Where’s Jean Gable when you need her?

It’s funny how a person’s life work gets carried on.

Jean Gable, famous in Barrie as a horticulturalist, died two years ago this spring. While she had her very, very busy hand in lots of things, she is likely known mostly for her large brimmed hat, and tiny stooped body, and her incredible energy around the flower beds at the old Royal Victoria Hospital. Jean died before the doors of the new RVH opened, but for years, she instructed the boys from Camp Hillsdale and dug in compost and fertilized flower beds on Ross, Toronto, Wellington Streets in a lifelong campaign to beautify the hospital.

And now the old building has been sitting idle for nearly a year, the victim of various levels of government and bureaucracy as ownership gets passed from one body to another.

Meanwhile, Jean’s life work goes to weed.

Most of us drive by, tsk-tsking about how the lawns and flowerbeds are in terrible shape, the grass burned from lack of water. Most of us drive by.

But these words this week must honour those who stopped their cars and did something. John and Janice Laking took the lead, tossing rakes, shovels and lawnmower into John’s truck and heading down to do something about the grass and the beds. And then Pearl Copeland of Little Avenue called to see if she could plant some petunias in the concrete beds around around the hospital. She lugged plants (some donated by the city greenhouses) and buckets for watering and fertilizer for the depleted soil.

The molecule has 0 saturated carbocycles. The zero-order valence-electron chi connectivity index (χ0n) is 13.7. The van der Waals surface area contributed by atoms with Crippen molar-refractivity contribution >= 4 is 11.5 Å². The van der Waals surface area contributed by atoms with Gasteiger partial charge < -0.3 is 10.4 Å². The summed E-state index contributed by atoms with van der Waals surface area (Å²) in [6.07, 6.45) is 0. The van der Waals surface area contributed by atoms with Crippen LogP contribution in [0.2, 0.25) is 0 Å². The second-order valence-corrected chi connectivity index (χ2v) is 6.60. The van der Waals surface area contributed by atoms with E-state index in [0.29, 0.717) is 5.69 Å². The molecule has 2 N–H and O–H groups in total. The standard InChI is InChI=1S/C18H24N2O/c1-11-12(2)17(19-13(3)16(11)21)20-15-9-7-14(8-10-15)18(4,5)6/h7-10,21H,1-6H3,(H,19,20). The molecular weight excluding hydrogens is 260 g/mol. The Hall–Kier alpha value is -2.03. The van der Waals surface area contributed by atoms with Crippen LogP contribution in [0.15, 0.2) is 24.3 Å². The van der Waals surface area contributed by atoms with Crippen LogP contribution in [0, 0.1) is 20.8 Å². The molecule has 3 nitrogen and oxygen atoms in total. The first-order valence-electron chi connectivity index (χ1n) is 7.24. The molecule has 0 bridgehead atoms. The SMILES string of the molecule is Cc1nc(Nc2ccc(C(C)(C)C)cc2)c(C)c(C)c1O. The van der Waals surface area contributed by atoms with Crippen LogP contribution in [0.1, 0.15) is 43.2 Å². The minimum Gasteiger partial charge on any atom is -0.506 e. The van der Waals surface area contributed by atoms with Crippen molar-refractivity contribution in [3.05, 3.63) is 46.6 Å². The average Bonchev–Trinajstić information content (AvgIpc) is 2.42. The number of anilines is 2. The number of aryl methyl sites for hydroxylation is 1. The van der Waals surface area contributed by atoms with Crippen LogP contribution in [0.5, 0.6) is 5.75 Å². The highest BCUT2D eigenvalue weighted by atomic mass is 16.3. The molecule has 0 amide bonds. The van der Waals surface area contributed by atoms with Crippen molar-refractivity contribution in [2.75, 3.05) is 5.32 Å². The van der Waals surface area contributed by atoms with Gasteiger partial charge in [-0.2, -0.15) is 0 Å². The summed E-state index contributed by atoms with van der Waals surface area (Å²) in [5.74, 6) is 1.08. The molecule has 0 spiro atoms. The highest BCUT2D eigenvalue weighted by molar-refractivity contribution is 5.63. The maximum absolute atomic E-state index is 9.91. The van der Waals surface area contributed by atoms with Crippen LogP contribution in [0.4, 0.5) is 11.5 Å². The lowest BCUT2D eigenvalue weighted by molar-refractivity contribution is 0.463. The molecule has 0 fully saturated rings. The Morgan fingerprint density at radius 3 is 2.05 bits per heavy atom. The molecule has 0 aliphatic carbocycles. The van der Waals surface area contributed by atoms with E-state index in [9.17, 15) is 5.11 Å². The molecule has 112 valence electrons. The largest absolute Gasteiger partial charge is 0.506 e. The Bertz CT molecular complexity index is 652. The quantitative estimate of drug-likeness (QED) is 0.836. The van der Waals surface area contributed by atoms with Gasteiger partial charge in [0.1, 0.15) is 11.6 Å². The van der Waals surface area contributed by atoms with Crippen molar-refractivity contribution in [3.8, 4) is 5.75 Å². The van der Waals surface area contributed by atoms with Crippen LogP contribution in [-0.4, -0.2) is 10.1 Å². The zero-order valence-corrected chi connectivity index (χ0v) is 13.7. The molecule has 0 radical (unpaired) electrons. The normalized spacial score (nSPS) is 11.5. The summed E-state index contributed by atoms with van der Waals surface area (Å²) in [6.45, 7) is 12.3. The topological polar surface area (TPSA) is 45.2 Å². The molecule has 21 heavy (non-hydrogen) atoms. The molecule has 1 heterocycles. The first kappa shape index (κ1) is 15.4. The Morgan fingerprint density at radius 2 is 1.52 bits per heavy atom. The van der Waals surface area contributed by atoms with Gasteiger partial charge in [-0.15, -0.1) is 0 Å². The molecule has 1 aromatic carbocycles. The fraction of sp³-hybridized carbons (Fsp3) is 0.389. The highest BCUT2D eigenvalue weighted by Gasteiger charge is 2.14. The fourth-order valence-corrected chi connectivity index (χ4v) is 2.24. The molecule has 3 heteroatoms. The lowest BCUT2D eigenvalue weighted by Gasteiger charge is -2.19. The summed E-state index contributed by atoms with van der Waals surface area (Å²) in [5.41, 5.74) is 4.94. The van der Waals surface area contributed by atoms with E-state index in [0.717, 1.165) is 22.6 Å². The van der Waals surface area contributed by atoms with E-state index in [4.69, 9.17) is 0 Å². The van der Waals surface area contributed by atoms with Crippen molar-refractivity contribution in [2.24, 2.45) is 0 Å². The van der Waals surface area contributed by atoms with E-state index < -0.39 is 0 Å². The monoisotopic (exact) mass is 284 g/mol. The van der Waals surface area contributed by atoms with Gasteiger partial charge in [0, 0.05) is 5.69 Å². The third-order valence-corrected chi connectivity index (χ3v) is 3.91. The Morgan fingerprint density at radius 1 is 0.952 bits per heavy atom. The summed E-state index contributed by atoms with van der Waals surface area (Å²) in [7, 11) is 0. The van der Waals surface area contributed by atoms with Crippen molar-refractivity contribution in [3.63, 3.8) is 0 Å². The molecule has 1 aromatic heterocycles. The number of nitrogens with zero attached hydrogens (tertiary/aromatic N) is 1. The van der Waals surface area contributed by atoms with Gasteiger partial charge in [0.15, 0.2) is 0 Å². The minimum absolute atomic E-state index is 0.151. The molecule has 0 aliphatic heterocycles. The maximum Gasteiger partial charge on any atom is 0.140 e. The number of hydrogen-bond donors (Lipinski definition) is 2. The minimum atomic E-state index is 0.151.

The young security guard roaming the empty halls volunteered to help out, too.

But grass grows. John Laking found himself there a second week, pushing his mower around obstacles, picking up glass from the little-used bus shelter in front of the building. It takes a full day to mow the hospital grass, once you include the Wellington Street side of things.

And Pearl’s petunias gave the place a look that somebody still cared.

What’s especially neat is that nobody did this with an eye over their shoulders looking for recognition. It just happened that the eagle eye of a passing motorist (me) took note of kind activity.

I should have pulled over and got out.